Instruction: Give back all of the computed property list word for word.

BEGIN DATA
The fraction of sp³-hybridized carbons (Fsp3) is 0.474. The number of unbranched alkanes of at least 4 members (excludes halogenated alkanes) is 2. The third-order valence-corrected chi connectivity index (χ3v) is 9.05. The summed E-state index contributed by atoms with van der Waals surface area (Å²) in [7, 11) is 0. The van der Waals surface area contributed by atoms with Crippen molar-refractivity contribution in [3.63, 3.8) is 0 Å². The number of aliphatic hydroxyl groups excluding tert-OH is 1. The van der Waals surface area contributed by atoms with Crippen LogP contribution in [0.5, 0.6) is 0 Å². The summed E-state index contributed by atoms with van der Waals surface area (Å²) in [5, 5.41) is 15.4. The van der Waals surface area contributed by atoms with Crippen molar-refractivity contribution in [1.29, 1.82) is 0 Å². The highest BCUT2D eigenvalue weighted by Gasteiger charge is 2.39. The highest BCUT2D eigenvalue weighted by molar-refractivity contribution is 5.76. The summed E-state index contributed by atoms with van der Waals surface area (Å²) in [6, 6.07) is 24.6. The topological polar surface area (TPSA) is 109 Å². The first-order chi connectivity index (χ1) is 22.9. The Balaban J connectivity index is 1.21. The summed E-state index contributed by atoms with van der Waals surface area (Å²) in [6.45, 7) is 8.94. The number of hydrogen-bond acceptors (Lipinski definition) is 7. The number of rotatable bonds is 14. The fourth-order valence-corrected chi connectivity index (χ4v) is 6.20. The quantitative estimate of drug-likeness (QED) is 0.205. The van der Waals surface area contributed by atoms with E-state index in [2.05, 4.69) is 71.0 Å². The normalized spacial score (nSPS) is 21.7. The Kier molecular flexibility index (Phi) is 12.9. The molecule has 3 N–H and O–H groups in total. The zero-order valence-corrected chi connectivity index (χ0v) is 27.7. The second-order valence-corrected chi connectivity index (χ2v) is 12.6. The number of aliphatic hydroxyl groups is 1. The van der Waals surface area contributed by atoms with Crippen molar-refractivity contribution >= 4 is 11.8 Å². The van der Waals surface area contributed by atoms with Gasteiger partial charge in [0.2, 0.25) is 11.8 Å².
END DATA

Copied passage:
The fraction of sp³-hybridized carbons (Fsp3) is 0.474. The number of unbranched alkanes of at least 4 members (excludes halogenated alkanes) is 2. The third-order valence-corrected chi connectivity index (χ3v) is 9.05. The summed E-state index contributed by atoms with van der Waals surface area (Å²) in [7, 11) is 0. The van der Waals surface area contributed by atoms with Crippen molar-refractivity contribution in [3.63, 3.8) is 0 Å². The number of aliphatic hydroxyl groups excluding tert-OH is 1. The van der Waals surface area contributed by atoms with Crippen LogP contribution in [0.5, 0.6) is 0 Å². The summed E-state index contributed by atoms with van der Waals surface area (Å²) in [5, 5.41) is 15.4. The van der Waals surface area contributed by atoms with Crippen molar-refractivity contribution in [1.29, 1.82) is 0 Å². The highest BCUT2D eigenvalue weighted by Gasteiger charge is 2.39. The highest BCUT2D eigenvalue weighted by molar-refractivity contribution is 5.76. The summed E-state index contributed by atoms with van der Waals surface area (Å²) in [6, 6.07) is 24.6. The topological polar surface area (TPSA) is 109 Å². The first-order chi connectivity index (χ1) is 22.9. The Balaban J connectivity index is 1.21. The summed E-state index contributed by atoms with van der Waals surface area (Å²) in [6.45, 7) is 8.94. The number of hydrogen-bond acceptors (Lipinski definition) is 7. The number of rotatable bonds is 14. The fourth-order valence-corrected chi connectivity index (χ4v) is 6.20. The quantitative estimate of drug-likeness (QED) is 0.205. The van der Waals surface area contributed by atoms with E-state index in [2.05, 4.69) is 71.0 Å². The normalized spacial score (nSPS) is 21.7. The Kier molecular flexibility index (Phi) is 12.9. The molecule has 3 N–H and O–H groups in total. The zero-order valence-corrected chi connectivity index (χ0v) is 27.7. The second-order valence-corrected chi connectivity index (χ2v) is 12.6. The number of aliphatic hydroxyl groups is 1. The van der Waals surface area contributed by atoms with Crippen molar-refractivity contribution >= 4 is 11.8 Å². The van der Waals surface area contributed by atoms with Gasteiger partial charge in [0.2, 0.25) is 11.8 Å².